10 Must-visit Waterfalls in Sri Lanka

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Published 02nd December, 2019
Article author - Isabel Bates


(1) Bambarakanda Falls

This is the tallest waterfall in Sri Lanka! Water plummets from 263 meters over the base pool. You can take the path from Kalupahana by foot, which is about an hour hike, or opt for a tuk tuk. Check with the ticket office if it is okay to climb to the very top, when conditions are too slippery, visitors may be at risk for falling over the falls!

(2) Baker Falls

This waterfall is named after the famous explorer, Sir Samual Baker. Easy to visit, it is located in Horton Plains National Park on a tributary of the Belihul Oya. Visiting the falls involves a 9km hike on a man built stone road, be prepared for a hilly ascent. There are two trails to the falls. Try the right path over the left one, this will allow you to enjoy Horton Plains and absorb the beauty of Baker’s Falls before you get exhausted.

(3) St. Clair’s Falls

Called the “Little Niagara of Sri Lanka,” this waterfall is one of the widest in Sri Lanka and is surrounded by a tea plantation. It consists of two falls: “Maha Ella” which is “the Greater fall” and “Kuda Ella” “the Lesser Fall.”

(4) Ravana Falls

Measuring 25 meters in height, this waterfall is one of the largest tourist attractions in the Ella region. It is connected to the famous Indian Epic in which King Ravana hid Princess Sita in the cave behind the falls after abducting her from India.

(5) Dunhinda Falls

Known for its smoky-looking misty spray, “Dun in Sinhala” means mist or smoke. It is also known as bridal falls for the mist’s resemblance to a bridal veil. There are a few legends behind Dunhinda Falls. One tells of a fish wearing a golden earring that swims over the treasure of the Prince of Uva. With guards protecting this treasure below the water, it is said they seek human sacrifice. So, if you are one to believe these old legends, maybe do not swim in the pools!  Another legend describes a princess and her commoner lover. In their final act against separation by the disapproving Gampola King, they hurled themselves from the highest ledge of the falls.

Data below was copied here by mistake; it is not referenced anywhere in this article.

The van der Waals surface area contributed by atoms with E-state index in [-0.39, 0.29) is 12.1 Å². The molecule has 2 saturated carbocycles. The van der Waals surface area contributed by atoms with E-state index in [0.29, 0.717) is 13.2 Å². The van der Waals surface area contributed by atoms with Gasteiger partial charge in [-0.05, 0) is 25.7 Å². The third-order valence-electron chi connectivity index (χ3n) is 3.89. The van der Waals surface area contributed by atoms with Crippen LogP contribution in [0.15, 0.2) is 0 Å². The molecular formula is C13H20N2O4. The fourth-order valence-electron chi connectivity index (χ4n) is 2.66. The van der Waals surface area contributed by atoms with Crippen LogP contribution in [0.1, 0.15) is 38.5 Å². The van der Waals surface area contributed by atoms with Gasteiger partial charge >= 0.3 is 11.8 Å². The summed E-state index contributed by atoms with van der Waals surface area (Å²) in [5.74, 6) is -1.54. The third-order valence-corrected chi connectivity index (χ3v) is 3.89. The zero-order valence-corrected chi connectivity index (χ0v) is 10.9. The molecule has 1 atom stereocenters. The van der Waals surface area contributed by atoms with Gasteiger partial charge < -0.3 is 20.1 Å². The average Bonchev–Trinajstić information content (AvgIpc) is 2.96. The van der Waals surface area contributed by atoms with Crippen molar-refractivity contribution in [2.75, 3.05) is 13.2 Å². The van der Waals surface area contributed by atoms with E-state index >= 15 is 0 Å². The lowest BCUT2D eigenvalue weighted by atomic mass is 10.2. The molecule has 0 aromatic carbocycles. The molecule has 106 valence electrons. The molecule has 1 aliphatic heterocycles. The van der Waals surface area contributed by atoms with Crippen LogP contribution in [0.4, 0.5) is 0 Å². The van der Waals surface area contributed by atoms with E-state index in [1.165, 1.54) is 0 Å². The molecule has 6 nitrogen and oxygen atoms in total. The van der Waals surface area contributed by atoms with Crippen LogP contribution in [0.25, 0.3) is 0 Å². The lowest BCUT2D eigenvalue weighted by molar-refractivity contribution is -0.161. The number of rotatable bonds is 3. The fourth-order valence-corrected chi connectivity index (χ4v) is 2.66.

(6) Gartmore Falls

Gartmore Falls, also known as “Sri Pada Falls” is located close to Sri Pada Mountain (or Adam’s Peak). Fed by two streams on the Gartmore estate, Gartmore falls drops directly into the Maskeliya reservoir. Gartmore Falls is sometimes mistaken for Moray Falls which is right next to it. If you’re looking for a real hiking experience, you can climb Adam’s peak which is seen as a pilgrimage for locals and is properly climbed at night. For a gentle alternative try Little Adam’s Peak. Check out Intro Travel’s Sri Lanka Experience which includes a hike through Little Adam’s Peak!

(7) Devon Falls

Known as Sri Lanka’s ‘veil of the vale.’ It can be seen from the main road; a one km walk through the plantation to the falls is well worth it! You can even stop at the Mlensa Tea Castle to admire the view while you enjoy a cup of tea!

(8) Diyaluma Falls

At staggering 220 meters, the second tallest falls in the country is named “Diyaluma” which means “rapid flow of water” in Sinhalese. From Makaldenya Junction on Poonagala Road, it is a 30-minute downhill hike to the Upper falls, and then a 10-minute walk to Diyaluma falls.

(9) Bomburu Falls

This is the widest waterfall in Sri Lanka, it is a combination of several waterfalls linked together. Getting to this waterfall involves a mini hike. Avoid bathing in the base pool unless you know the opening times of the dam above do not interfere with your visit. Make sure to pack some repellant or proper shoes to protect against the leeches.

(10) Kirindi Ella Falls

Legend has it that King of Lanka “Walagambahu” hid treasure deep beneath these falls in an escape from his enemies. During dry weather there have been many attempts by Gem merchants to uncover the hidden wealth. However, as the story has it, the Gods have protected the treasure through the oncoming of roaring water or rain which have rendered each attempt to uncover the treasure a failure. You can get to the falls by driving along a narrow 7 km road, followed by a 50 m walk on the footpath to the viewing point of the waterfall. With viewing platforms at the top and bottom, you can view this beautiful waterfall from all angles. Traveling further, you can also choose to continue and take a more difficult path adding an additional 200m to get closer to the falls.

Ready to see these breath-taking waterfalls for yourself or just set out to Sri Lanka? Check out Intro Travel’s Sri Lanka tour !

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10 Must-visit Waterfalls in Sri Lanka